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Borrowed imagery and ideas

The Congress campaign in Gujarat reflected its inability to counter Modi, Sushil Pandit writes.

india Updated: Dec 19, 2012 23:21 IST
Sushil Pandit

The Congress’s campaign in the 2007 Gujarat election was a high-voltage affair because the party saw it as an opportunity to dethrone Narendra Modi. It thought that the voters would reassess Modi not just on governance but his image, as portrayed by his opponents. That, the Congress calculated, would persuade the voters to go against Modi.

The Congress had failed to understand how an average voter saw that battle: the Gujaratis saw Modi as someone who was braving a vindictive Centre, a fiendish Congress, obsessive NGOs, a prejudiced media, a capricious legal system and vested interests, even as he dealt with attempts within the BJP and the parivar to trip him up. All this pushed his voters and they became a part of his campaign (remember the Modi mask?)

But 2012 was a relatively low-key election. Unlike the last time, when the opponents managed to create an impression that the results could go either way, this time, the outcome is a foregone conclusion. That explains the lack of high-voltage mobilisation and why the Congress kept its three main leaders largely out of the campaign. Taking Modi head-on would have only strengthened Modi.

Since there could not be much speculation on the result, the only alternative was to work to bring his tally down. But then that was not possible by doing something that could give Modi momentum. Hence, there was no head-on challenge, no secular grandstanding, no direct references to him in the campaign material.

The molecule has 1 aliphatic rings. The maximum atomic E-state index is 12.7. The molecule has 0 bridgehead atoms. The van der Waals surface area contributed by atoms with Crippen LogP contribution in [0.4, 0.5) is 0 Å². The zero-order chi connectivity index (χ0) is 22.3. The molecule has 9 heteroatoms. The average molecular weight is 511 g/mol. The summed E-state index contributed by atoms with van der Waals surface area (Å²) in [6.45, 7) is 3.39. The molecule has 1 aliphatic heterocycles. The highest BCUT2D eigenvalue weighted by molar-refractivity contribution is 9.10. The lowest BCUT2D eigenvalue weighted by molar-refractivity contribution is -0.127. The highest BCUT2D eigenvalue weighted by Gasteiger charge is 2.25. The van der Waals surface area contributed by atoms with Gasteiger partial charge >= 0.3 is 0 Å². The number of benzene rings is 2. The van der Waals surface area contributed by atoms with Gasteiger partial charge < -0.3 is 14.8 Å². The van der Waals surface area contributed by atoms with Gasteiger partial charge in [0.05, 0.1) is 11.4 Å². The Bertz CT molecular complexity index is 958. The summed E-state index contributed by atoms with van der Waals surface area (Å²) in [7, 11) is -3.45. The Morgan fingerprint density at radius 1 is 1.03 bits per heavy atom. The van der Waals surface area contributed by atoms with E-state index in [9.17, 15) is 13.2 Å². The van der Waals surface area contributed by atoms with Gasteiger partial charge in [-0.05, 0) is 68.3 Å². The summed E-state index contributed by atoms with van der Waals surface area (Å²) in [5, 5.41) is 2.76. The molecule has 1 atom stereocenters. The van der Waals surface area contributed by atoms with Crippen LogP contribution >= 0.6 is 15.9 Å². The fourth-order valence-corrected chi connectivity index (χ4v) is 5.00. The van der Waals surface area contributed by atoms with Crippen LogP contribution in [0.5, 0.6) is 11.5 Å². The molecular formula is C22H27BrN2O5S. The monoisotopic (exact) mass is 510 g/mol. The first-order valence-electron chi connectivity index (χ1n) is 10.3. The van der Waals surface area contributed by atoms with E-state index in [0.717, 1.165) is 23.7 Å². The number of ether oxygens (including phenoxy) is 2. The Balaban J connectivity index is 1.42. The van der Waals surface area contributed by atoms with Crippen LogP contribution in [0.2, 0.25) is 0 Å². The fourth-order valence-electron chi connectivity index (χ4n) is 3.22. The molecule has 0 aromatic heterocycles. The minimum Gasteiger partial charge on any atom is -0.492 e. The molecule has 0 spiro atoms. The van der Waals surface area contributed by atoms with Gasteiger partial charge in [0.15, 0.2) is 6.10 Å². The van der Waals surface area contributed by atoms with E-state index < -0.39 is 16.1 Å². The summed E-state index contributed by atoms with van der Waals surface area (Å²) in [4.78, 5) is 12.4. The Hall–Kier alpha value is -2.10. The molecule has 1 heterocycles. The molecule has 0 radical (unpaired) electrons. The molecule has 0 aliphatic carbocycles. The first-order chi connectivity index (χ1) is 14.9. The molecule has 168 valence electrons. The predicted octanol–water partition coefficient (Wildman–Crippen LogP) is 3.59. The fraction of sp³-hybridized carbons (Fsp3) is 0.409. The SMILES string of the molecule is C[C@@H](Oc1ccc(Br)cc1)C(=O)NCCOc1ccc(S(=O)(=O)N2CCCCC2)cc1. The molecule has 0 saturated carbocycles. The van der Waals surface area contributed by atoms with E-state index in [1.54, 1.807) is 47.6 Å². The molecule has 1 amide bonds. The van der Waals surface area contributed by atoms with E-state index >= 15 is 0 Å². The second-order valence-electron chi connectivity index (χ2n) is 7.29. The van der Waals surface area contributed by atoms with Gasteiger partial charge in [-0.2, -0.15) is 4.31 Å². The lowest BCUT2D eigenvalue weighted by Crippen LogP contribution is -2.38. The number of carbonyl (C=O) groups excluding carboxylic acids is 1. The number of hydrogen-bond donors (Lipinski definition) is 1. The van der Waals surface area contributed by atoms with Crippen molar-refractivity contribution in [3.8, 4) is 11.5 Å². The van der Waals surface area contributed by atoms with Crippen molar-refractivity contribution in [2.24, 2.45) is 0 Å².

The Congress ran its best-funded and slickest campaign in Gujarat. With over 24 TV films running in regional and national networks, the Congress seemed to be fighting Modi not just in Gujarat but all over India. It was nothing short of a paranoid rival’s acknowledgement of Modi’s imminent transition to the national stage. The frequency of those films made the message sound like a rant. The top three of the Congress were missing from these films, their mug-shots absent from the billboards and newspaper publicity.

Instead, a model, who brought alive the memories of the hectoring housewife Lalitaji, was seen delivering the Congress’s message. The films borrowed imagery and ideas from the BJP’s films. On the other hand, the BJP’s campaign had two themes: first, about Modi the visionary leader and his 10-year governance record, and second, about the questionable record of the Congress governments in Gujarat and at the Centre. The challenge for the BJP campaign was to turn the polls into a referendum on Modi instead of allowing it to dissipate into localised contests. Technology too played a role: the 3-D projection of his speeches addressed half a million voters every day.

Even great sprinters need a pacer to help them achieve the best timing. In this poll, with no hope of winning, the Congress did not want to be that pacer and help Modi better his earlier mark. But opting out of the race was not an option. Their awkward campaign reflected this dilemma.

Sushil Pandit has been responsible for Narendra Modi’s media campaign since the 2007 elections.

The views expressed by the author are personal.